Bottom line: scientists keep saying that science doesn’t need or make either the meta-physical or even lesser speculative philosophical claims about the natural order being intelligible. Religious thinkers (more than secular philosophers, who get it) continually insist that science does presuppose more. Religious thinkers end up telling scientists what scientists really believe (despite scientists’ denials). End game: dueling assertions. Scientists walk away. Go back to the lab. There’s no more to talk about when religious conversation partners force assumptions on scientists (“surely, you must believe ....”). Like one resident physicist at SLAC told me, “I feel like I’m on house arrest, like Galileo, when I’m told what I believe by theologians who refuse to hear me when I say I don’t believe it.” House arrest simply means scientists talk together in-house. And quit talking to theologians. Which is why in academic venues (e.g. Science and Ethics) and in online popular nodes where scientists are openly invited to discuss theology, they won’t touch it. They will talk amongst themselves. Theology has talked itself out of being heard. By making abusive assertions. It’s a sad impasse. I’m not saying this of you personally. But, that’s where it is. And it’s only getting worse.



Steve Martin said...

Hi Jim,

Ok, finally got around to reading the Wigner article. That was definitely interesting. Just a couple of quick quote mines:

Without the laws of invariance the physical theories could have been given no foundation of fact; if the empirical law of epistemology were not correct, we would lack the encouragement and reassurance which are emotional necessities, without which the "laws of nature" could not have been successfully explored. Dr. R. G. Sachs, with whom I discussed the empirical law of epistemology, called it an article of faith of the theoretical physicist, and it is surely that.

And then later on, after discussing false theories that give amazingly accurate results (at least for a short time):

Fundamentally, we do not know why our theories work so well. Hence, their accuracy may not prove their truth and consistency.

So I think, if I understand your discussion in this context, is that theologians are saying: “See. Everything is working great. Therefore the universe is rational” where as scientists are saying “Not so fast. The data may be pointing that way now, but future data may lead us in another direction – or no direction at all”. Is that close or am I still missing the point?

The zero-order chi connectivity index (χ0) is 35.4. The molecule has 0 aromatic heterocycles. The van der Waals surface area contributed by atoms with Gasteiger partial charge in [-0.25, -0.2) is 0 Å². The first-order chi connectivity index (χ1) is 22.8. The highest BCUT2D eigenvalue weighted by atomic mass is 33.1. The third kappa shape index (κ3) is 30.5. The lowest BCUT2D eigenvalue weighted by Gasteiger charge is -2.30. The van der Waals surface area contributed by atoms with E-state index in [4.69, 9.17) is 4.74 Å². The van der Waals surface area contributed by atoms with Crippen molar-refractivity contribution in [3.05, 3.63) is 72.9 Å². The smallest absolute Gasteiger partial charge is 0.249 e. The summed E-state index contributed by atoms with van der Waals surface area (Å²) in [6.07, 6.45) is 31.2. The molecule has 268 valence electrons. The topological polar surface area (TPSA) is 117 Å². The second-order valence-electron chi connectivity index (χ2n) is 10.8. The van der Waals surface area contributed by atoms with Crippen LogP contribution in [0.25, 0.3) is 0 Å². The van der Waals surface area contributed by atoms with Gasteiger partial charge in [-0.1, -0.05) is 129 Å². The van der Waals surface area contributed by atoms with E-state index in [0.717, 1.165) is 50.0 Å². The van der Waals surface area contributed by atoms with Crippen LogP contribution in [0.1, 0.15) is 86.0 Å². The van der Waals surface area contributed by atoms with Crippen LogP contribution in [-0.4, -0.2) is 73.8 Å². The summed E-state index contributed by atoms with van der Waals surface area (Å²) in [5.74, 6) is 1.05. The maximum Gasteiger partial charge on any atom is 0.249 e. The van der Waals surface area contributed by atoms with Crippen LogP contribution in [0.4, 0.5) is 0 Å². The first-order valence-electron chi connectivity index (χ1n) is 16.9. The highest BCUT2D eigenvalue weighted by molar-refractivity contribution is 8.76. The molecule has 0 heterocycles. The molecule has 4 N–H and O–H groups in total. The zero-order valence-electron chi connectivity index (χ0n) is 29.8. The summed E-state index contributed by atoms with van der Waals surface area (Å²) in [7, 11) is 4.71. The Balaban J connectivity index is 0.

One issue I do have with your framing is the scientists vs. theologians. I am definitely an amateur here, but my own reading tends to be those that have both scientific & theological backgrounds (eg. Polkinghorne) or at least scientists that are also Christians (and therefore have there own meta-physical commitments). But doesn’t everyone have metaphysical commitments? Ie. It is not the metaphysical commitments or even metaphysical conclusions that are the problem in science. It is when one allows those metaphysical commitments to influence conclusions (maybe in conjunction with scientific data) & then call the result a scientific conclusion.

jprapp said...

Steve Martin - that’s the ticket!

You wrote: “.. if I understand .. is that theologians are saying: ‘See. Everything is working great. Therefore the universe is rational,’ where as scientists are saying “Not so fast. The data may be pointing that way now, but future data may lead us in another direction.”

Very good. Put a peg in that. And keep it.

That doesn’t mean you should change your theology. It just means that if you want (only if you want: if you don’t want, bets are off) to have truly enjoyable and worthwhile exchanges with scientists, then keep that peg in mind. If you do, then you will find many scientists willing to sit down with you and really enter into you (our) domain of speculating on meta-issues! It’s fun, really.